Adenocarcinoma of the colon and rectum grows slowly. A long time may pass before it becomes large enough to cause symptoms.
Routine exams are important for early diagnosis.
When symptoms do occur, they vary depending on the location of the tumor, its type, how far it has spread and complications it may have caused.
On the right-hand side of the colon, blockage usually doesn't occur until later stages. This is because the space inside the colon is large, the colon wall is fairly thin and the material passing through is mostly liquid. Some tumors may grow big enough to be felt from the outside of the body. If there is bleeding inside, it usually isn't obvious. However, a person may feel weak or tired because of severe anemia caused by loss of blood.
On the left-hand side of the colon, the space inside the colon is smaller and the material that passes through it is semi-solid. Colon cancer can cause both constipation and diarrhea. A person may feel cramp-like pain in the stomach. The stool may be streaked or mixed with blood.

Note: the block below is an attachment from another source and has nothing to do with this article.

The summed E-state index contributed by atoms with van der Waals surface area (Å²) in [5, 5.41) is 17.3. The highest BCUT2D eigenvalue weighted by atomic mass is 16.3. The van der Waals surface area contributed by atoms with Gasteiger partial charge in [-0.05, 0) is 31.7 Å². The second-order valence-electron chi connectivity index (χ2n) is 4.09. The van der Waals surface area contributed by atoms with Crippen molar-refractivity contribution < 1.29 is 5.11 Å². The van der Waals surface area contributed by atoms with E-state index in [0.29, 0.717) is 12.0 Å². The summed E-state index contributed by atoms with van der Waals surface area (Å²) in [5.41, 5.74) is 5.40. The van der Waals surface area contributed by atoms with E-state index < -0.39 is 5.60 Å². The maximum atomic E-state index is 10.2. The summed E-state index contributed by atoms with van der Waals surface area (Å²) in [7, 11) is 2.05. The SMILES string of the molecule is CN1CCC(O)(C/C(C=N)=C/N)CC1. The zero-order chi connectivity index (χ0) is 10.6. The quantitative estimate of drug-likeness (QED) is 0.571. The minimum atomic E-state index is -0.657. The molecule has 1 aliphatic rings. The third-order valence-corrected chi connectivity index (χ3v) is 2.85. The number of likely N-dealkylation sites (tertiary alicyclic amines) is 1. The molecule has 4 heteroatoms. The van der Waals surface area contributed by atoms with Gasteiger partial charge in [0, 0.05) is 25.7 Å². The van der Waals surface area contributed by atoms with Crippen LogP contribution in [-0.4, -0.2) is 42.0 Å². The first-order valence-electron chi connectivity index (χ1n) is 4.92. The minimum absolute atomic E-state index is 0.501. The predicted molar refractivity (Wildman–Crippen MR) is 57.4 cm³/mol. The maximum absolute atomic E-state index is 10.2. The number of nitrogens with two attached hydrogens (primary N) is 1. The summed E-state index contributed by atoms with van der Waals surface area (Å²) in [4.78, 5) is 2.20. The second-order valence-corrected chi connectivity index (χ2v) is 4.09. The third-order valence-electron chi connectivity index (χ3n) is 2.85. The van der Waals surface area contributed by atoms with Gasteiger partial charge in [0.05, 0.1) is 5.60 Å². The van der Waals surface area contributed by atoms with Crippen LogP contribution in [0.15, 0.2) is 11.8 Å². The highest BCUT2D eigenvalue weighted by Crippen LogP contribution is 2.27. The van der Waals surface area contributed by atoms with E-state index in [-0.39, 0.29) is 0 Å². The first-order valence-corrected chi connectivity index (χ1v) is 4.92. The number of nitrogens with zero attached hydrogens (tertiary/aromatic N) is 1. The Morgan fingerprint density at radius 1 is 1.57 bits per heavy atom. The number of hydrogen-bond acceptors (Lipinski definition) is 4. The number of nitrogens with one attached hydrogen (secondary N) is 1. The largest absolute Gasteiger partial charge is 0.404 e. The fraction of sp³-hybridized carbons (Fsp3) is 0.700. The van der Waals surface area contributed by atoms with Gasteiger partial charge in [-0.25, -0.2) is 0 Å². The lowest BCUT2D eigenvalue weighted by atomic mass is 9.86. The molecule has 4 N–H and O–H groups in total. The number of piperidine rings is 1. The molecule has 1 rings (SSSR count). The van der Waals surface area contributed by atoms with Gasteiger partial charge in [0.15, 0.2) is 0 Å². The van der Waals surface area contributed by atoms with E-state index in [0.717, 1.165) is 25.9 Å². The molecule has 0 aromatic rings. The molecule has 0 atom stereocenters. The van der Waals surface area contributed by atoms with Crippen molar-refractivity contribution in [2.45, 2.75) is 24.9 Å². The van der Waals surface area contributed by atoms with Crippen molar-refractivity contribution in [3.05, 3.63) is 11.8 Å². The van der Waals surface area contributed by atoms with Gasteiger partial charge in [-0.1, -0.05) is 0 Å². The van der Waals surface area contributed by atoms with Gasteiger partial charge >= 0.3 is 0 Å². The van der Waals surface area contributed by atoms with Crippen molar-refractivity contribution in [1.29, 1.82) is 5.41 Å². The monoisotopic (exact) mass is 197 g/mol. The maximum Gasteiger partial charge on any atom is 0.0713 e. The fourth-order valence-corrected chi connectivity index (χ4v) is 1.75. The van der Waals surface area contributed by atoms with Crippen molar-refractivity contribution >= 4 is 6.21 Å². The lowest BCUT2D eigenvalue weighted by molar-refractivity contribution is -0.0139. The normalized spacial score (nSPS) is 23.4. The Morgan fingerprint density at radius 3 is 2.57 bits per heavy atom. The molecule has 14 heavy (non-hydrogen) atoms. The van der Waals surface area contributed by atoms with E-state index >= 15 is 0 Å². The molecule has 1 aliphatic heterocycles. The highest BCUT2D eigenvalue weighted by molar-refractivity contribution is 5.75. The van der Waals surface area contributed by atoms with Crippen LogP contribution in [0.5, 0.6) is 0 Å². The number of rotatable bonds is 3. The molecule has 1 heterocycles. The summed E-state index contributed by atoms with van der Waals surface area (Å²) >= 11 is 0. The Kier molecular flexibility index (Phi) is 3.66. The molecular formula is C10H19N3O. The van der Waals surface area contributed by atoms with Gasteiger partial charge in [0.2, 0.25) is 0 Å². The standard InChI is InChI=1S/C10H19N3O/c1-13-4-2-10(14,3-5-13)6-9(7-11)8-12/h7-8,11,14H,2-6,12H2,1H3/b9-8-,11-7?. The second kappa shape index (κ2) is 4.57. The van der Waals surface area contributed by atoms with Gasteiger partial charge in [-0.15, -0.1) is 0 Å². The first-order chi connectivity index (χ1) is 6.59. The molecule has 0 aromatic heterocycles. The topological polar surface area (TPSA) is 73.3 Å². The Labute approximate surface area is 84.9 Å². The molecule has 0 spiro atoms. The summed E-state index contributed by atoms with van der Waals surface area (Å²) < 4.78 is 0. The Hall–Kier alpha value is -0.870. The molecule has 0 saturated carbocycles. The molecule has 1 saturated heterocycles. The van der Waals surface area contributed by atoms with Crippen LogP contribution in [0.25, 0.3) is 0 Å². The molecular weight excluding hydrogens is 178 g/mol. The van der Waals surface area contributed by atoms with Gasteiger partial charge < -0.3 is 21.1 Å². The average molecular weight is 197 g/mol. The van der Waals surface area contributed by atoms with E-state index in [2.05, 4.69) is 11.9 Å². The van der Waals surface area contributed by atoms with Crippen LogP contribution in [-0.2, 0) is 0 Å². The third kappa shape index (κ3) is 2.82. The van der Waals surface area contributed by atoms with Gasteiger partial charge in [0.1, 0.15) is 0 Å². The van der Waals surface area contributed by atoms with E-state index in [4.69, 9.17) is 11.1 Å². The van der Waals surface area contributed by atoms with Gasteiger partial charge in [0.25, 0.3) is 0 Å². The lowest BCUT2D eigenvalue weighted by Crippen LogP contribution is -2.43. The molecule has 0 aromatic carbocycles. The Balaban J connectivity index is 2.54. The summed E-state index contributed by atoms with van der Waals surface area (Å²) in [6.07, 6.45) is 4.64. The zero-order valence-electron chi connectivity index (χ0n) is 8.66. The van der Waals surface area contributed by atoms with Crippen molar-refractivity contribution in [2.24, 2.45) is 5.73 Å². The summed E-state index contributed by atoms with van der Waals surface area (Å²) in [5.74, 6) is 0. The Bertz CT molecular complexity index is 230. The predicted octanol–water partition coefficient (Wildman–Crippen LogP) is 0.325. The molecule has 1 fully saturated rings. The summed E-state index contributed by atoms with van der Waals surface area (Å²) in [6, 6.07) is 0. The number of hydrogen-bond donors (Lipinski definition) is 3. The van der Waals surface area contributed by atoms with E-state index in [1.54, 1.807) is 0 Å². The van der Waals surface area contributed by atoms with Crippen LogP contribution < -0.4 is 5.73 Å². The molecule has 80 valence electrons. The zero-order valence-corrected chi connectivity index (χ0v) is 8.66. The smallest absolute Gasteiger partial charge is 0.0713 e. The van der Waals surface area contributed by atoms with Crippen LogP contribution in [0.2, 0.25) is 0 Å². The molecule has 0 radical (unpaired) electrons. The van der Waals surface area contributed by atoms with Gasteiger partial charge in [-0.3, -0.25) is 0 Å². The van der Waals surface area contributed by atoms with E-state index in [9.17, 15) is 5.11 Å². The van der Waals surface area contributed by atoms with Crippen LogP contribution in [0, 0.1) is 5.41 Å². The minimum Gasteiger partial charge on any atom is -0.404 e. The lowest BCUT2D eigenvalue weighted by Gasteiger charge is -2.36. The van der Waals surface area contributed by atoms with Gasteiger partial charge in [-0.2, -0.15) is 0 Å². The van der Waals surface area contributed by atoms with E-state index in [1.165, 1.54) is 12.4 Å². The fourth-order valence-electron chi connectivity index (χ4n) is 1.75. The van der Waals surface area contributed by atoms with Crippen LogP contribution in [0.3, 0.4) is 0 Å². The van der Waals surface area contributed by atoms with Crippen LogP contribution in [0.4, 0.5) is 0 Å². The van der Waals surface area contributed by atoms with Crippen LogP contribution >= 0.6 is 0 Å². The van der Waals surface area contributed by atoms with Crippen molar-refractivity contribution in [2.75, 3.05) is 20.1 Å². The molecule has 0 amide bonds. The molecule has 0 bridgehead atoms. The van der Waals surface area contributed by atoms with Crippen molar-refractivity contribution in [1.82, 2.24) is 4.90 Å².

In rectal cancer, the most common symptom is usually bleeding when going to the bathroom.
Cancer of the rectum should be considered whenever there is rectal bleeding, even if other causes such as hemorrhoids are present. A person may feel as if there is incomplete evacuation. There usually is no pain until later stages of the condition.
Symptoms of advanced disease include:
- A feeling of being full very quickly while eating
- Weakness and pain in the abdominal area
Causes and Risk Factors
There is no single cause of intestinal cancer. Several risk factors may play a role in its development.
Persons between the ages of 40 and 75 are at greater risk of getting colorectal cancer than younger people. More women get colon cancer. More men get rectal cancer.
Conditions such as familial polyposis, Lynch syndrome, Crohn's disease or ulcerative colitis (ulcers in the lining of the large intestines) tend to increase the risk for the disease. Brothers, sisters and children of those already diagnosed with colorectal cancer have a greater chance of getting the disease later in life.
Population groups who have a high rate of colorectal cancer tend to eat low-fiber diets high in animal protein, fat and refined carbohydrates. The exact way the condition occurs is not yet known.